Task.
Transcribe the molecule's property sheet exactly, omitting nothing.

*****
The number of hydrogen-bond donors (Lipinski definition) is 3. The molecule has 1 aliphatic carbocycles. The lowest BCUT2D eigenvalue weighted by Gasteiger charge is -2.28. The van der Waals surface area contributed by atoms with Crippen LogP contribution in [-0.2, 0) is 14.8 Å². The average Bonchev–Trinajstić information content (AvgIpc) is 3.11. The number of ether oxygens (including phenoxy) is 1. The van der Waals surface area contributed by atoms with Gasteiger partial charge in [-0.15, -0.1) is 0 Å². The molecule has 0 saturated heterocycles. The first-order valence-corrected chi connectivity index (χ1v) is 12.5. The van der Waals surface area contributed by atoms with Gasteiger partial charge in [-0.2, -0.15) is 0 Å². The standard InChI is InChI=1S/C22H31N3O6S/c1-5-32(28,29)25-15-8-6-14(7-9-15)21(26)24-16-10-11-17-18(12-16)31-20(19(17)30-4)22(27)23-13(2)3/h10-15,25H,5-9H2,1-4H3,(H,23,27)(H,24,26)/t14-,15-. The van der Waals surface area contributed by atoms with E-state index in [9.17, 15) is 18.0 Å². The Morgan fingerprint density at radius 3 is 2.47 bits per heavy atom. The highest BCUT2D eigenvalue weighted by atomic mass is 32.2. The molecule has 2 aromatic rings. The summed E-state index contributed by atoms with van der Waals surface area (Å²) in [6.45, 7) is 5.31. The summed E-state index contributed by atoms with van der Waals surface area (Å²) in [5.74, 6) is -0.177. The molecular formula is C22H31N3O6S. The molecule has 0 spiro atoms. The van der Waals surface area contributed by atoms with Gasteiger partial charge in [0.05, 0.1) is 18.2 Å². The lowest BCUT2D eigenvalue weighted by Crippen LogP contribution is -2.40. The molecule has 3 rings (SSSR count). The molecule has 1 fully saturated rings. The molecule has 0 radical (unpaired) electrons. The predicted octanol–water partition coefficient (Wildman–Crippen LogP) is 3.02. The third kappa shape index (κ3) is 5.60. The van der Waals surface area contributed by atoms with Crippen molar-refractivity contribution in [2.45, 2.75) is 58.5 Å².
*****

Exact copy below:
The number of hydrogen-bond donors (Lipinski definition) is 3. The molecule has 1 aliphatic carbocycles. The lowest BCUT2D eigenvalue weighted by Gasteiger charge is -2.28. The van der Waals surface area contributed by atoms with Crippen LogP contribution in [-0.2, 0) is 14.8 Å². The average Bonchev–Trinajstić information content (AvgIpc) is 3.11. The number of ether oxygens (including phenoxy) is 1. The van der Waals surface area contributed by atoms with Gasteiger partial charge in [-0.15, -0.1) is 0 Å². The molecule has 0 saturated heterocycles. The first-order valence-corrected chi connectivity index (χ1v) is 12.5. The van der Waals surface area contributed by atoms with Gasteiger partial charge in [-0.2, -0.15) is 0 Å². The standard InChI is InChI=1S/C22H31N3O6S/c1-5-32(28,29)25-15-8-6-14(7-9-15)21(26)24-16-10-11-17-18(12-16)31-20(19(17)30-4)22(27)23-13(2)3/h10-15,25H,5-9H2,1-4H3,(H,23,27)(H,24,26)/t14-,15-. The van der Waals surface area contributed by atoms with E-state index in [9.17, 15) is 18.0 Å². The Morgan fingerprint density at radius 3 is 2.47 bits per heavy atom. The highest BCUT2D eigenvalue weighted by atomic mass is 32.2. The molecule has 2 aromatic rings. The summed E-state index contributed by atoms with van der Waals surface area (Å²) in [6.45, 7) is 5.31. The summed E-state index contributed by atoms with van der Waals surface area (Å²) in [5.74, 6) is -0.177. The molecular formula is C22H31N3O6S. The molecule has 0 spiro atoms. The van der Waals surface area contributed by atoms with Gasteiger partial charge in [0.05, 0.1) is 18.2 Å². The lowest BCUT2D eigenvalue weighted by Crippen LogP contribution is -2.40. The molecule has 3 rings (SSSR count). The molecule has 1 fully saturated rings. The molecule has 0 radical (unpaired) electrons. The predicted octanol–water partition coefficient (Wildman–Crippen LogP) is 3.02. The third kappa shape index (κ3) is 5.60. The van der Waals surface area contributed by atoms with Crippen molar-refractivity contribution in [2.45, 2.75) is 58.5 Å².